Perhaps you saw the national news story about a group of Catholic school students who were “kicked-out” of the Smithsonian Museum for wearing hats that said “Rosary Pro-Life.” The students explained to the security guards that the hats were being used to identify their large group and to keep it together. They were expelled, nonetheless. We applaud the students for the calm and respectful way they responded to this confrontation and also for their commitment to life – they had just attended the March for Life.
The incident points to the fact that in our popular culture we often wear something that reflects our belief or our loyalty. How often we proudly wear a t-shirt, a sweatshirt or a hat bearing the name and logo of our favorite team, the Pittsburgh Steelers, for example.
Sometimes we wear things that have religious meaning. Christians wear a cross to identify themselves as followers of Christ. Catholics wear medals or pins to share a favorite devotion. When a priest wears a purple vestment for Mass rather than a white vestment, it means something.
What you wear means something. This truth will be on full display pretty soon when we celebrate Ash Wednesday. On that day, when you come from Mass, you’ll likely be wearing ashes on your forehead. They’ll be a very visible sign. But a sign of what?
First of all, the ashes identify us as Catholics, Christians, disciples of Christ about to enter a very serious time of the year, a time of repentance, conversion and renewal. We’re about to traverse a harsh, spiritual desert and that’s a formidable commitment. And the words that are said when the ashes are imposed also reveal the meaning of the smudge on our forehead.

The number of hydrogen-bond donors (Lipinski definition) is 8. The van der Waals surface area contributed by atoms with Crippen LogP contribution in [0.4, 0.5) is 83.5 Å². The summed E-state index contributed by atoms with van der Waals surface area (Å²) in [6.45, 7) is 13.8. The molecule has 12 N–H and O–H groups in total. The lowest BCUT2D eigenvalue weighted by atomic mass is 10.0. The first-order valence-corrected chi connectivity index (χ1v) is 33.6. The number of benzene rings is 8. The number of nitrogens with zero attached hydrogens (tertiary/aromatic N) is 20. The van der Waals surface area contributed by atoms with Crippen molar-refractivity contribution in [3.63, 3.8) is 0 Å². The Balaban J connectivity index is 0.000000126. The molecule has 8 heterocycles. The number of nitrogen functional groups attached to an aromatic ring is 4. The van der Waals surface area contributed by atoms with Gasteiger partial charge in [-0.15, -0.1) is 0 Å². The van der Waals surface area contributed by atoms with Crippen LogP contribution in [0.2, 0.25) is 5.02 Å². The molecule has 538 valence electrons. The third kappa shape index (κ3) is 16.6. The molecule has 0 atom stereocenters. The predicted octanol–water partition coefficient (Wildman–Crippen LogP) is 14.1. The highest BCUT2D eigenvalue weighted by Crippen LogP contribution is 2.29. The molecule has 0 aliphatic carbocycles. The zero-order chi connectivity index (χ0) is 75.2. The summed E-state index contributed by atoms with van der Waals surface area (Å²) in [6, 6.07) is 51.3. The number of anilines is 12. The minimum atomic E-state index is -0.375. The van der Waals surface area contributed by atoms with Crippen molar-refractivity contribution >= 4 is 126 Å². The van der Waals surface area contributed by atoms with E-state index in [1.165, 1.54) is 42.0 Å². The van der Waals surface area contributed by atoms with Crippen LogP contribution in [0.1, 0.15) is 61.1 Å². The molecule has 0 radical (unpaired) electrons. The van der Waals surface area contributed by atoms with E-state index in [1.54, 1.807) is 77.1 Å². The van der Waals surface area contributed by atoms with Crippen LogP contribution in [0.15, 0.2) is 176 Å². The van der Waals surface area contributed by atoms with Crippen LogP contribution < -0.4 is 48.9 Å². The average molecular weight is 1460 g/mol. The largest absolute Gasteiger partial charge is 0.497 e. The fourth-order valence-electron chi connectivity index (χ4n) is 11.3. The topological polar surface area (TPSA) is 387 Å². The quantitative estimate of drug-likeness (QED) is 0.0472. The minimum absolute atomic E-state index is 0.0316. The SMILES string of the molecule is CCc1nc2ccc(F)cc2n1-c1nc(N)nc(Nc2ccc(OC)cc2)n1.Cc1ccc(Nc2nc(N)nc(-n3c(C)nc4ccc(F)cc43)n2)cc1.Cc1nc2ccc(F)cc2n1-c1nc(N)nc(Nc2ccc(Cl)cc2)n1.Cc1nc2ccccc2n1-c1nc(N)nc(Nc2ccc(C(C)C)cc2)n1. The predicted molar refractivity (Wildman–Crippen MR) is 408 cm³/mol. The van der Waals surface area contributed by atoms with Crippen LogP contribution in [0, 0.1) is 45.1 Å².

One formula says, “Repent, and believe in the Gospel.” These words echo the preaching of Christ himself and get to the heart of the Christian message. They remind us that in every age, we are all called to repent of our sins, improve our lives and follow the teachings of Christ without reservation.
The other formula for the distribution of ashes says, “Remember that you are dust, and to dust you shall return.” These are the words of God to Adam in the garden after he had disobeyed and sinned. This reminder of our mortality should motivate us to take Lent seriously and to always live in such a way we’ll be prepared for the judgement when indeed we return to dust.
Something to think about: What you wear means something. It’s good to remember that when you receive your ashes.
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